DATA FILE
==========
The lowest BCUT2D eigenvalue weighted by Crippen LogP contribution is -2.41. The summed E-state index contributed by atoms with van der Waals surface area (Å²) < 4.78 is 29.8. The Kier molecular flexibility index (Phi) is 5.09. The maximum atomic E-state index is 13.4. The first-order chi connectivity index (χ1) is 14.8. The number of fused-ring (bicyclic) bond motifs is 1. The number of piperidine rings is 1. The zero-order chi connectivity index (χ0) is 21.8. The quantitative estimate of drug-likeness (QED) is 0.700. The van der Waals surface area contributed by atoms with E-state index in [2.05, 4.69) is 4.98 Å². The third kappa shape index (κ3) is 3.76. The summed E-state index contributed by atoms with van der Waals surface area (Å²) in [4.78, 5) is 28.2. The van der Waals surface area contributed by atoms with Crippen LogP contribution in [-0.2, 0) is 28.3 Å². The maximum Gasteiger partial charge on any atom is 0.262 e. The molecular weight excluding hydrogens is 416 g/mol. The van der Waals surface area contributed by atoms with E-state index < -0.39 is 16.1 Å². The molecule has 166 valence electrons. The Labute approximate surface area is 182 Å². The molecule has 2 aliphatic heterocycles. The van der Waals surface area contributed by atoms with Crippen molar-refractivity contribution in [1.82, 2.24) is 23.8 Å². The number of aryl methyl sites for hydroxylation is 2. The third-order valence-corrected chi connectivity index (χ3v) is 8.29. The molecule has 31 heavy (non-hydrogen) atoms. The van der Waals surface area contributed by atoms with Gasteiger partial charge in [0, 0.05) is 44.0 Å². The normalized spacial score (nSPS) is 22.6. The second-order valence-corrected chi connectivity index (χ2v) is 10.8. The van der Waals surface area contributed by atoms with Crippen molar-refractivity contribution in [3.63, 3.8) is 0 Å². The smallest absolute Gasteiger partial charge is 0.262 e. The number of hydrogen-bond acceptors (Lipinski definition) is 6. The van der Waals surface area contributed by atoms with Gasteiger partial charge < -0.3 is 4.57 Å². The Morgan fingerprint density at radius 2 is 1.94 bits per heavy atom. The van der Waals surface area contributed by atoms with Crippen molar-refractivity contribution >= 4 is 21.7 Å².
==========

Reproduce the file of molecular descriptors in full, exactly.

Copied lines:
The lowest BCUT2D eigenvalue weighted by Crippen LogP contribution is -2.41. The summed E-state index contributed by atoms with van der Waals surface area (Å²) < 4.78 is 29.8. The Kier molecular flexibility index (Phi) is 5.09. The maximum atomic E-state index is 13.4. The first-order chi connectivity index (χ1) is 14.8. The number of fused-ring (bicyclic) bond motifs is 1. The number of piperidine rings is 1. The zero-order chi connectivity index (χ0) is 21.8. The quantitative estimate of drug-likeness (QED) is 0.700. The van der Waals surface area contributed by atoms with E-state index in [2.05, 4.69) is 4.98 Å². The third kappa shape index (κ3) is 3.76. The summed E-state index contributed by atoms with van der Waals surface area (Å²) in [4.78, 5) is 28.2. The van der Waals surface area contributed by atoms with Crippen LogP contribution in [-0.2, 0) is 28.3 Å². The maximum Gasteiger partial charge on any atom is 0.262 e. The molecular weight excluding hydrogens is 416 g/mol. The van der Waals surface area contributed by atoms with E-state index < -0.39 is 16.1 Å². The molecule has 166 valence electrons. The Labute approximate surface area is 182 Å². The molecule has 2 aliphatic heterocycles. The van der Waals surface area contributed by atoms with Crippen molar-refractivity contribution in [1.82, 2.24) is 23.8 Å². The number of aryl methyl sites for hydroxylation is 2. The third-order valence-corrected chi connectivity index (χ3v) is 8.29. The molecule has 31 heavy (non-hydrogen) atoms. The van der Waals surface area contributed by atoms with Gasteiger partial charge in [0, 0.05) is 44.0 Å². The normalized spacial score (nSPS) is 22.6. The second-order valence-corrected chi connectivity index (χ2v) is 10.8. The van der Waals surface area contributed by atoms with Crippen molar-refractivity contribution in [3.63, 3.8) is 0 Å². The smallest absolute Gasteiger partial charge is 0.262 e. The number of hydrogen-bond acceptors (Lipinski definition) is 6. The van der Waals surface area contributed by atoms with Gasteiger partial charge < -0.3 is 4.57 Å². The Morgan fingerprint density at radius 2 is 1.94 bits per heavy atom. The van der Waals surface area contributed by atoms with Crippen molar-refractivity contribution >= 4 is 21.7 Å².